OCURA and future changemakers: How undergraduate research is expanding horizons

10 May 2023

Bachelor of Psychological Science student Rebecca Williams has had a big-impact career in community services and early childhood education, and the Rockhampton student says her degree is broadening her horizons for making lives better.

The passionate people person is interested in qualitative research in developmental psychology, physical activity, and early childhood mental heath, and is juggling her studies with work as a research assistant for CQU’s Motivation of Health Behaviours (MoHB) lab.

Ahead of MoHB’s Online Conference for Undergraduate Research in Australasia (OCURA) across 30 August – 1 September 2023, Rebecca has looked at the broad social and academic impacts of fostering undergraduate research.

It is often falsely assumed that research is something that only professors or graduate students engage in (Madan, 2013). But seeing the true value of it, more and more undergraduate students are getting involved as early as their first year of study (Robinson et al., 2013). In the process, they are helping to dissect complex global problems and come up with innovative new explorations of them in the research space. CQUniverisity’s Online Conference for Undergraduate Research in Australasia (OCURA) is a strong advocate for providing opportunities for students to engage in the research process early career.

Attaining research experience early and often is greatly enriching and beneficial to students (Adebesi, 2022; Madan, 2013). Research experience allows undergraduates to better understand published works, learn to balance collaborative and individual projects, determine an area of interest, and jump start their careers as researchers (Petrella & Young, 2008). Development and maintenance of undergraduate research programs have been shown to benefit students, faculty mentors and the university.

Through exposure to research as undergraduates, many students discover their passion for research and continue on to graduate studies (Madan, 2013). Many degrees are now culminating with a capstone experience where students apply all skills that they have learned during their degree into analysing or reviewing a topic, problem or challenge in their field, and then conducting an investigation about this to come up with a solution (Lee & Loton, 2017) This is not dissimilar to more formal research that aims to establish facts and reach new conclusions, and underlines the importance of getting involved in early undergraduate research experiences (Gilmore et al., 2015). Not only does the undergraduate research experience help to form technical skills, but also participating in it has advantages that reach beyond academia. This includes building resilience and problem solving skills to tackle obstacles, the ability to work independently, bolstering oral and written communication skills, broadening critical thinking skills and how to apply these to real world problems (Lopato, 2007).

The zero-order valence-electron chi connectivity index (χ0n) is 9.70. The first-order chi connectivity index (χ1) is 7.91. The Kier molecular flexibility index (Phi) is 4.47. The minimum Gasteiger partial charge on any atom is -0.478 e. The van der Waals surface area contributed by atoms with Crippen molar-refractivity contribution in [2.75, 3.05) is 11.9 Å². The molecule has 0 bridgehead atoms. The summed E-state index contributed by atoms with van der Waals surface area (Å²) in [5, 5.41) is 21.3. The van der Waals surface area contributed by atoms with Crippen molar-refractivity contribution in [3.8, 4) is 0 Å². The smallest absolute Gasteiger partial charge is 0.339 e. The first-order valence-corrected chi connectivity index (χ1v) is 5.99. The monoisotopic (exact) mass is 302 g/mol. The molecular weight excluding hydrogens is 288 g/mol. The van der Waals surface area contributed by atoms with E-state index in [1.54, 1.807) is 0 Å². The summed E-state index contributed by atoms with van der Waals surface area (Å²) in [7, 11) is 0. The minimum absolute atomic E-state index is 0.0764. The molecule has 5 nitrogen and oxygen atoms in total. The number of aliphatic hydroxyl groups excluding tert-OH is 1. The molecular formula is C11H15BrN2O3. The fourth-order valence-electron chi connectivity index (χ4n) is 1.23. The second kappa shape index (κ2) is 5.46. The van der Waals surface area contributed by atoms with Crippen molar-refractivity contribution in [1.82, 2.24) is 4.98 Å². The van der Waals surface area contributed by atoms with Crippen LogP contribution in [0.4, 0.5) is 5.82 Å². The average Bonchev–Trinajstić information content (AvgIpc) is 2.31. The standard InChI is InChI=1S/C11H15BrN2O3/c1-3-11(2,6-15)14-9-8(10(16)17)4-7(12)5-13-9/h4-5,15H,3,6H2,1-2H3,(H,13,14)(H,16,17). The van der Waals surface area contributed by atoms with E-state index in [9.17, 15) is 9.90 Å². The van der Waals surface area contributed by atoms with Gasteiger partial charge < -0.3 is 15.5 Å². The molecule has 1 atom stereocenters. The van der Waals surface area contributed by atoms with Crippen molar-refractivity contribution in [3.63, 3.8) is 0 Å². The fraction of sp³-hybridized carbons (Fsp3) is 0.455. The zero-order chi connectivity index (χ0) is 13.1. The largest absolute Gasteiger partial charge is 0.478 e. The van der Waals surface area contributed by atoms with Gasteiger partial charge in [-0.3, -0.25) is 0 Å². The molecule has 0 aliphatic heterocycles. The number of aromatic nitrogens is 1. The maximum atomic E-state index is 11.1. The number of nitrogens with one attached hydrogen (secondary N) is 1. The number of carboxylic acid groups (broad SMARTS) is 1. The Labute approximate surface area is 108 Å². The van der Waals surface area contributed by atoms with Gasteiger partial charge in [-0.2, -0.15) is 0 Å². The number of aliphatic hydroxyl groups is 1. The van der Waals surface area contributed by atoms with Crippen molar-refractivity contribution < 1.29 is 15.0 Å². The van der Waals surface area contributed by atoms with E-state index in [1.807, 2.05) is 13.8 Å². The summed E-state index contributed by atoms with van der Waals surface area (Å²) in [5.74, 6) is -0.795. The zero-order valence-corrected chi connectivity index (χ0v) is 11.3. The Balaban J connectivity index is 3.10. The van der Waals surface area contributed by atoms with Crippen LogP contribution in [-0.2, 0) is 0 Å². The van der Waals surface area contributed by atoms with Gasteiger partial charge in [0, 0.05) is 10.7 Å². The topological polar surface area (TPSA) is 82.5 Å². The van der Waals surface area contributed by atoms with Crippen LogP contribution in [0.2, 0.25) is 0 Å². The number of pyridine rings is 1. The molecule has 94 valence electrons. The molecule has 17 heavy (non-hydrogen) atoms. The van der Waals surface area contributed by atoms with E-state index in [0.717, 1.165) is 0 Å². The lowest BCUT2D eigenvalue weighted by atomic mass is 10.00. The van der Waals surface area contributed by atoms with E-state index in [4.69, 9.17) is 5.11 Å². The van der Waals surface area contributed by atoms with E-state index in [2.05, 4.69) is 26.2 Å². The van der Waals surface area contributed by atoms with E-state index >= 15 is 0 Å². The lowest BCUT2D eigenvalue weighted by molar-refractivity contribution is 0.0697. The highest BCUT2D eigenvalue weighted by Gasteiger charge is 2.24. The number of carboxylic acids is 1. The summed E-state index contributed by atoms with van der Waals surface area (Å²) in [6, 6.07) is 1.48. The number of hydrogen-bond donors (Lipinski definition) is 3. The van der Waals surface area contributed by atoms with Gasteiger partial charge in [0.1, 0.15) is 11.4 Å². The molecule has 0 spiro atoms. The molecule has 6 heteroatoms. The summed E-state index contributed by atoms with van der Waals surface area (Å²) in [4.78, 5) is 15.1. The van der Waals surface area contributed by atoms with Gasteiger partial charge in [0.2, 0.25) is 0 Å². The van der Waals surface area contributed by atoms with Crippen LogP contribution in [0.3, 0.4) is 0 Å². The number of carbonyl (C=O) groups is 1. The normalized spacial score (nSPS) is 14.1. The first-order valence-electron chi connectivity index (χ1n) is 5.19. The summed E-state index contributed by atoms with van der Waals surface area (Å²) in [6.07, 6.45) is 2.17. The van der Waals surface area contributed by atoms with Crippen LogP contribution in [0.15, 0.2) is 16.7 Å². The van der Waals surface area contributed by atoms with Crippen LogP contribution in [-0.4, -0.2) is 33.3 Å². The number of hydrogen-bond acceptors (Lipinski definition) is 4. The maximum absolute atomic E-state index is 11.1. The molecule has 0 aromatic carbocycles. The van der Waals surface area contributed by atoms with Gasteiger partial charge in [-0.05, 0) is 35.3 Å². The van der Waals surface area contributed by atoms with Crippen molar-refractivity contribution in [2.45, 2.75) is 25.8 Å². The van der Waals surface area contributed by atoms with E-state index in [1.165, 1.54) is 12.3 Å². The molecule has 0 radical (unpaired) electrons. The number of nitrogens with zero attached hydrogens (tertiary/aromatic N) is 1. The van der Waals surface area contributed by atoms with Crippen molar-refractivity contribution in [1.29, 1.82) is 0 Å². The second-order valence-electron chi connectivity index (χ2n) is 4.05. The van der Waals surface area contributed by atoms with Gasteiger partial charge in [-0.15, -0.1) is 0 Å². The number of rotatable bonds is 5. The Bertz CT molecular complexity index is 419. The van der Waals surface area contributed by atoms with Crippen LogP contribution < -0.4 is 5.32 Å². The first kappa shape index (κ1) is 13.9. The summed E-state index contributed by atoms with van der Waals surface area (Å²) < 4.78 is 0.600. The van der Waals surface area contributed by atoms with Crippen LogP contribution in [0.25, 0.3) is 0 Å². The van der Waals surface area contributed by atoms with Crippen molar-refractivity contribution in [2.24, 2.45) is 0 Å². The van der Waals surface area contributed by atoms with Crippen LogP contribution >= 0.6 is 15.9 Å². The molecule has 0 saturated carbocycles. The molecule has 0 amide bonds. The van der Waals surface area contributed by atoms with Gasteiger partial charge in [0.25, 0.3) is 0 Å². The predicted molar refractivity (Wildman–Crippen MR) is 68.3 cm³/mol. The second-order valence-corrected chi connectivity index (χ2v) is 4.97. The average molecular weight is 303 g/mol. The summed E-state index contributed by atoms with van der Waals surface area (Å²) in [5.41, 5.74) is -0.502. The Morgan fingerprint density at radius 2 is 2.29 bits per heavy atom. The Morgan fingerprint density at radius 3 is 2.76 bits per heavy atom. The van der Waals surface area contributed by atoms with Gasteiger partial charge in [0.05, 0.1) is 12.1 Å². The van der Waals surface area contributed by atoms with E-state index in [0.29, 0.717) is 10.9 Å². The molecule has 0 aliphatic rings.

This ability to tackle real world problems is vital for the future of our planet and students can contribute to advancement and innovation in all fields through sharing and exploring their ideas in undergraduate research (Adebesi, 2022). As the world as we know it evolves and the need for research grows, new innovations to deal with existing complex (“wicked”) problems (Wagman, 2005; Green, 2016; Crowley & Head, 2017) and emerging global megatrends are needed now more than ever (Hajkowicz, 2015; Singh; 2012). We require new and creative ways to deal with issues like climate change, loss of biodiversity, poverty, food insecurity and the growing mental and physical health crisis (Walls, 2018). Additionally, currently developing global trends like the increased demand for limited natural resources, rapid urbanisation, ageing populations and digital technology advancements need forward thinking individuals with their finger on the pulse to guide us through the changes and challenges ahead (Hajkowicz, 2022). Research will play a vital role in this and getting students involved in their undergraduate years seems like a no-brainer.  Some great discoveries have been made by researchers during their student years. Fixed air now called (C02), the insulin hormone, and the anti-coagulant heparin were all discovered by students (Adebesi, 2022). Contemporarily, undergraduate students are forging the way forward in championing research in the advancement of women’s health and equity, planetary health, and the use of digital technologies (Adebesi, 2022) So it seems clear that not only do the students and their university have something to gain, but also society at large.